The Parallel Parliament

Glen Pearson

Posts tagged “voting

Our City

Posted on October 27, 2014

TODAY WE HEAD TO THE POLLS IN OUR CITY to select a new mayor, councillors, and school board trustees. Some will have no idea who to vote for until the last minute; others have been ready for months. Politics can bring out the best and worst, sometimes both, in our city, and elections can draw a community together for another four years or rip it apart for a painful period of time. But in the end, regardless of the quality of the candidates or the strengths and weaknesses of their platforms, the person who holds the ultimate power today is the voter – all of us. For the briefest moment in time we will be secluded, pencil in hand, and in that isolation will lie…

Mayors: From Ceremony to Change

Posted on October 14, 2014

IF THIS WERE 1918, 1935, OR EVEN 1960, the fact that we would be having a discussion about the importance of mayors would seem somewhat irrelevant. Even big city mayors in places like New York, Chicago, Toronto, or Montreal, though they acted tough, were easily overpowered by higher levels of government. Those were the days when societal problems were huge – massive immigration, poverty, corruption, gangs, over crowding – and it was perceived that the big challenges required big governments. That wasn’t an incorrect assessment, as sweeping changes and resources were introduced from senior levels of government that gave the sense that society could overcome anything. There were railroads, an expanding network of airports, revamped harbours, social programs, corporate legislation, and even putting people…

Showing Up

Posted on October 7, 2014

Last Saturday night I gave a speech, in which I endorsed Matt Brown’s candidacy for mayor of London, Ontario.  Later, a number of people asked if they could acquire a copy.  I had spoken spontaneously and had no written record, so I informed them that I would write down what I could recall of the speech and put it in my blog.  Below is the text of that speech.  Following all the research undertaken in recent weeks on the need for mayors with a new outlook on citizenship, I am only too happy to vote for Matt and the respect for the average citizen which I believe he will bring to politics.   I’m at this rally tonight for Matt Brown because I’m tired.…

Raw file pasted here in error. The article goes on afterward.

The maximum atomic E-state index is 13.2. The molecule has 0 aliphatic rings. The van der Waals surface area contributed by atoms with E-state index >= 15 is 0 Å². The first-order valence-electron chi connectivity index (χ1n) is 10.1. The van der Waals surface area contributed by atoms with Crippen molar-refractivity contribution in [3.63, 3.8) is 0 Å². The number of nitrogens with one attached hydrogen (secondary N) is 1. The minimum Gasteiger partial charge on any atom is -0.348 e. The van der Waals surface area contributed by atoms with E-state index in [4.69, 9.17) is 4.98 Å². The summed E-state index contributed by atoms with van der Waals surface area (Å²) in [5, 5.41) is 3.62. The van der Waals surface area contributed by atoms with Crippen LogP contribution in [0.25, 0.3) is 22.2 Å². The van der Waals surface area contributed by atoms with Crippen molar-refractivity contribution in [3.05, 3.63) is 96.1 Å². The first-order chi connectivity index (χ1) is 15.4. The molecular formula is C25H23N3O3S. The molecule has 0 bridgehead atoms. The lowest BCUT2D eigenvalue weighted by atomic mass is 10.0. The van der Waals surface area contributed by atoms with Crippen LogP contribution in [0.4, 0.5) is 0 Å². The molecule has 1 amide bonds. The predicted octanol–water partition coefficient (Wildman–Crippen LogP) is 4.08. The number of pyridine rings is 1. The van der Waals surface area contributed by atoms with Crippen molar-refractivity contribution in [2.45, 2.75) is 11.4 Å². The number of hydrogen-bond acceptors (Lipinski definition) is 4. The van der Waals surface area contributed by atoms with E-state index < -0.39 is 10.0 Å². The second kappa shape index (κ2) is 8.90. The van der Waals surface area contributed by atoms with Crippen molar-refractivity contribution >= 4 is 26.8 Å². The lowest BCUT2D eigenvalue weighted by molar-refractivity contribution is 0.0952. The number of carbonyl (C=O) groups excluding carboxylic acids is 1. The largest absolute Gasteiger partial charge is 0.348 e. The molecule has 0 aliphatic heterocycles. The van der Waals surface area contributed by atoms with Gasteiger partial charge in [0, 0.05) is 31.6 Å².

Smart Sovereignty

Posted on June 5, 2014

  THOMAS JEFFERSON AND HIS PEERS STOOD ON THE VERGE of an entirely new historical era, but the ultimate question remained: were citizens up to the challenge of enhancing the democratic ideal and of intelligently voting for representatives who best housed their values? Over 200 years later, we look back on those turbulent times and wonder what the big deal was. But that’s only because we have the benefit of hindsight. All that the Founding Fathers of the American Revolution saw when they looked back was a combination of wealth owners and a political elite that basically decided for everyone else how society would function. To decide upon a marked departure and simply “trust the people” approach was a gamble of truly historic proportions and…

Slap-In-The-Face Democracy

Posted on February 11, 2014

  LAST WEEK I WROTE a Huffington Post piece on the new electoral reform legislation rammed through the House of Commons in Ottawa and how it undercut the very kind of democratic reform people say they seek.  Many of those responding stated that this is the kind of political manipulation that turns them off of politics altogether and then closed by saying they wouldn’t be voting in the next election – something which, ironically, Canada’s Chief Electoral Officer, Marc Mayrand, noted when he publicly stated that such legislation could result in “persistent and declining voter turnout.” Countering Mayrand’s warning, Minister Pierre Poilievre said he believed that it was political candidates that would drive up voter turnout, not some government department.  The problem with that,…

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